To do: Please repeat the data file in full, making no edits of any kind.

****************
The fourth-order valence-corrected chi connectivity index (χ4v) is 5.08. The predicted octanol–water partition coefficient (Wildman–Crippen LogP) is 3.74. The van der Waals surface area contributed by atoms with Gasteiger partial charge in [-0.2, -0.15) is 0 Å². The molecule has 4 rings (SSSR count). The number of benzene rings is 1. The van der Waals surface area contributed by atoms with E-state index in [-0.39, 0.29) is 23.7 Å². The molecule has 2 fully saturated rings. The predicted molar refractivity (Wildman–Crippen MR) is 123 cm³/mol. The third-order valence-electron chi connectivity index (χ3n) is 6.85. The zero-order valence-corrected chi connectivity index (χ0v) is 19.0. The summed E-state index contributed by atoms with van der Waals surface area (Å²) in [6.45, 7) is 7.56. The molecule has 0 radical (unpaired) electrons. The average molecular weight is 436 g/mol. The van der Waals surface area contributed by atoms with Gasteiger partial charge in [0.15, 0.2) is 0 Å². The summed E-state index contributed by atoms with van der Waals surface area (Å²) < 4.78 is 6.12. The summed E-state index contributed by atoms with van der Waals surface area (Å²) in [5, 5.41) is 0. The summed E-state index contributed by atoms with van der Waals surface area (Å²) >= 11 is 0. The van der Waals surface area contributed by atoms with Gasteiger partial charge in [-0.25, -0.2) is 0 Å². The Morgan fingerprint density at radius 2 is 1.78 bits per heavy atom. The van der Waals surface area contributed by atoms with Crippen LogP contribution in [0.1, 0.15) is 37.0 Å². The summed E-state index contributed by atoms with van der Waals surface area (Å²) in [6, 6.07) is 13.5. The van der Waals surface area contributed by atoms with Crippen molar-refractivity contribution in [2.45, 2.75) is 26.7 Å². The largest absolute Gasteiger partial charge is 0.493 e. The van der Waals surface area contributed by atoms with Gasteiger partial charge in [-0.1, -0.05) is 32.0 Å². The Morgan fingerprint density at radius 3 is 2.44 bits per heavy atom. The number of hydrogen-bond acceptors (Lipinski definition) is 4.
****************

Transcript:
The fourth-order valence-corrected chi connectivity index (χ4v) is 5.08. The predicted octanol–water partition coefficient (Wildman–Crippen LogP) is 3.74. The van der Waals surface area contributed by atoms with Gasteiger partial charge in [-0.2, -0.15) is 0 Å². The molecule has 4 rings (SSSR count). The number of benzene rings is 1. The van der Waals surface area contributed by atoms with E-state index in [-0.39, 0.29) is 23.7 Å². The molecule has 2 fully saturated rings. The predicted molar refractivity (Wildman–Crippen MR) is 123 cm³/mol. The third-order valence-electron chi connectivity index (χ3n) is 6.85. The zero-order valence-corrected chi connectivity index (χ0v) is 19.0. The summed E-state index contributed by atoms with van der Waals surface area (Å²) in [6.45, 7) is 7.56. The molecule has 0 radical (unpaired) electrons. The average molecular weight is 436 g/mol. The van der Waals surface area contributed by atoms with Gasteiger partial charge in [0.15, 0.2) is 0 Å². The summed E-state index contributed by atoms with van der Waals surface area (Å²) < 4.78 is 6.12. The summed E-state index contributed by atoms with van der Waals surface area (Å²) in [5, 5.41) is 0. The summed E-state index contributed by atoms with van der Waals surface area (Å²) >= 11 is 0. The van der Waals surface area contributed by atoms with Gasteiger partial charge in [-0.25, -0.2) is 0 Å². The Morgan fingerprint density at radius 2 is 1.78 bits per heavy atom. The van der Waals surface area contributed by atoms with Crippen LogP contribution in [0.1, 0.15) is 37.0 Å². The summed E-state index contributed by atoms with van der Waals surface area (Å²) in [6, 6.07) is 13.5. The van der Waals surface area contributed by atoms with Crippen molar-refractivity contribution in [2.45, 2.75) is 26.7 Å². The largest absolute Gasteiger partial charge is 0.493 e. The van der Waals surface area contributed by atoms with Gasteiger partial charge in [-0.1, -0.05) is 32.0 Å². The Morgan fingerprint density at radius 3 is 2.44 bits per heavy atom. The number of hydrogen-bond acceptors (Lipinski definition) is 4.